By Susan Sportsman, PhD, RN, ANEF, FAAN
We have all had one of “those” days. Your spouse suggests you forgot to pay a bill for which you were responsible just as you are leaving to take the kids to school on your way to work. Your drive included several major traffic jams which made you late for your first meeting of the day. Your kid left her homework in your car and phoned to ask you to bring it to her school. (Why does she think you can leave work in the middle of the day?) Now you are in a planning meeting and your team is resistant to a new idea that you believe will improve everyone’s work productivity. As the leader, what is your reaction to the negative input of most of your team?
The impact of this situation—as well as background influences that elicit unrelated negative feelings—is one that leaders face on a regular basis. How can we manage specific experiences in a way that specifically address only the immediate discord, without bringing the multiple unrelated stressors into your decision-making?
Self-Awareness as a part of Courageous Leadership
At Collaborative Momentum Consulting (CMC) we believe strongly that courageous leadership is an important solution to problems that hinder our growth as individuals, groups, organizations and communities today. Through this blog, we will be discussing courageous leadership-the characteristics that make up this type of leadership, the benefits to all of us, and the strategies we can use to expand our skill in courageous leadership into all areas of our lives.
One of the ten characteristics of courageous leadership identified through our research is self-awareness. Duval and Wicklund (1972) initiated the emphasis of this idea by developing the theory of objective self-awareness, suggesting that self-awareness is a major mechanism of self-control. Daniel Goleman, in his 1995 book Emotional Intelligence, expanded the idea of self-awareness to include the ability to recognize our own emotions, as well as our strengths and limitations. In a Harvard Business Review article, George, et.al (2007) refers to self-awareness as the starting point for leadership. In short, when we are self-aware, we are clear about our positive and negative characteristics, emotions, thoughts, beliefs, and motivations. This clarity not only allows us to act with intention, it also enables us to avoid reacting to events with unwarranted emotion.
Goleman (2015) suggests that there are three learned competencies that set the performance of best leaders apart from those who do not exhibit effective leadership. These include:
- Emotional self- awareness: recognizing our emotions and the impact they have on our life.
- Accurate self-assessment: identifying our strengths and limitations.
- Self-confidence: knowing our self-worth and capabilities
Developing these competencies provides us with skills to better understand the behavior of others, including their perceptions of us, particularly their understanding of our responses to them at the moment of the interaction. Becoming self-aware also helps us to identify our own leadership skill sets, as well as the need to develop skills that we do not currently have, leading us to develop a plan to improve our areas of deficits.
Not only is self-awareness important in individual interactions, but when the majority of leaders within an organization behave in a self-aware manner, the company outcomes seem to improve. Zes (2013) reports on a study by the international human resources firm Korn Ferry which illustrates this point. Korn Ferry reviewed 6,977 self-assessments, using the ProSpective Assessment developed by the company, from professionals at 486 publicly traded companies to identify the “blind spots” in individuals’ leadership characteristics. The blind spots were identified when the majority of respondents had a disparity between answers in two separate parts of the survey. The frequency of such blind spots was then compared against the rate of return of those companies’ stock, analyzing their stock performance over 30 months from July 2010 through January 2013. The analysis demonstrated that, on average, poor-performing companies’ employees were 79 percent more likely to have low overall self-awareness than those at firms with robust rates of return. The conclusion was that during the study period, companies with a greater percentage of self-aware employees consistently outperformed companies when the companies’ employees had more blind spots.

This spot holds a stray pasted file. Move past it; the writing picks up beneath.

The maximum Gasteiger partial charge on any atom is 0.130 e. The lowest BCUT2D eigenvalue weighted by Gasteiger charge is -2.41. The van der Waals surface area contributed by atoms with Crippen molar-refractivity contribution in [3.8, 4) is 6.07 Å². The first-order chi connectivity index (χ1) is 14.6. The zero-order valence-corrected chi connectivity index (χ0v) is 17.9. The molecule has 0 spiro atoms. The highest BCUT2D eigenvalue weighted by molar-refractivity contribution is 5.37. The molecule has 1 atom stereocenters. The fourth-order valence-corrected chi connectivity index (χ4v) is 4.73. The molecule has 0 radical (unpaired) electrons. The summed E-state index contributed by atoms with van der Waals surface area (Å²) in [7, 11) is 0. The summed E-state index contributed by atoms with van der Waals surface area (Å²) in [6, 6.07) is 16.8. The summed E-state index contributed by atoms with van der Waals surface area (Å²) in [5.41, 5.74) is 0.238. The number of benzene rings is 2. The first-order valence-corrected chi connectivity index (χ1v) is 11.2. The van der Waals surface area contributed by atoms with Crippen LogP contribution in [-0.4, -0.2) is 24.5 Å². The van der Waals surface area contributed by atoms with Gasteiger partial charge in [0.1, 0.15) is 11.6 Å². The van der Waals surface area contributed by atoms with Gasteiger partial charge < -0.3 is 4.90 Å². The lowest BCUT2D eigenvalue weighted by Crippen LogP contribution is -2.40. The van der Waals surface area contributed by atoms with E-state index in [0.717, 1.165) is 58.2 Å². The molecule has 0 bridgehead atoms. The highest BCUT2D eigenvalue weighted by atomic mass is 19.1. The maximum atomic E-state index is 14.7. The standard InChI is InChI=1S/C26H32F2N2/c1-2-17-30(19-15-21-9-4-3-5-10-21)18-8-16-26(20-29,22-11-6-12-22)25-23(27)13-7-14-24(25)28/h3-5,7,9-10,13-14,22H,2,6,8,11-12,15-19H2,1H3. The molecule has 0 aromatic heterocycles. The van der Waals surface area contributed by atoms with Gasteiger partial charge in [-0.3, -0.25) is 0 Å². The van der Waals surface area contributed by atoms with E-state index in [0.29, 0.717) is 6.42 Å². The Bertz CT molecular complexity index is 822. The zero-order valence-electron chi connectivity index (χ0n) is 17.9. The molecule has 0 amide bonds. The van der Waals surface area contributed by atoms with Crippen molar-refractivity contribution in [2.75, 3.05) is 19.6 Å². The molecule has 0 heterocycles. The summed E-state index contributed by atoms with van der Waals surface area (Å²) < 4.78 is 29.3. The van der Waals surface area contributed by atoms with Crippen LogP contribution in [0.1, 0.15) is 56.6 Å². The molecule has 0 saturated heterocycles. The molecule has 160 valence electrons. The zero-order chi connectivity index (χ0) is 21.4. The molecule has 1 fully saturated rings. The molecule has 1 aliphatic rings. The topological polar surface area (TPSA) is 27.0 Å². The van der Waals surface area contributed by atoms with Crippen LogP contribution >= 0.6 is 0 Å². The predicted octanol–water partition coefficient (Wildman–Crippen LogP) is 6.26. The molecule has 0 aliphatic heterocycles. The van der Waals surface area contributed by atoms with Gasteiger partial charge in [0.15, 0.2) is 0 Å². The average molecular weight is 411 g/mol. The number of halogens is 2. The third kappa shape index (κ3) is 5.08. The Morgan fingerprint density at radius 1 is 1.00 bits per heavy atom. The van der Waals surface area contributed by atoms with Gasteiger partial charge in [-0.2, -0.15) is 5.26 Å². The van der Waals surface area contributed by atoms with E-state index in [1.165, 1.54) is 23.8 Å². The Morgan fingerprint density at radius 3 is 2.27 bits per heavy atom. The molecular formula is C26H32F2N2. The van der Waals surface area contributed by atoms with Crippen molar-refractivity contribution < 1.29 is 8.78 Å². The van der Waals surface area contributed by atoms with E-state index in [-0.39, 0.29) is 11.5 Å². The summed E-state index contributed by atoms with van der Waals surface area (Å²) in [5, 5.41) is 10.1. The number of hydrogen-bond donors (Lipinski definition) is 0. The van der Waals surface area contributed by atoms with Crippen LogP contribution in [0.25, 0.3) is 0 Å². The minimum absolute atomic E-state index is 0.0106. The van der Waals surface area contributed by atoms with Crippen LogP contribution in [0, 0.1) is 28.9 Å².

Self-awareness does not happen overnight and it is certainly not a one-time activity. Instead, self-aware people evaluate at the quality of the interpersonal relationship continually. At CMC, we are committed to continue to delve into courageous leadership in general and self-awareness specifically. Please join us in this journey.
George, B., Sims, P., McClean, A., Mayer, D. (2007) Discovering your authentic leadership. Harvard Business Review. 85(2) 129-138.
Goleman, D., (2015) Daniel Goleman Blog. April, 21. http://www.danielgoleman.info/daniel-goleman-how-emotionally-intelligent-are-you/ Accessed on October, 2018
Goleman D. (1995) Emotional Intelligence: Why it can matter more than IQ. New York, New York: Bantam Dell, Division of Random House Inc.
Duval S., Wicklund, R. (1972) A theory of objective self-awareness. Oxford, England.
Zes, D. (2013) A better return on self-awareness. November 18, 2013 www.kornferry.com/institute/better-return-self-awareness. Accessed on October, 2018
This article is one in a series on the components of Courageous Leadership. For more information, visit our Courageous Leadership web page.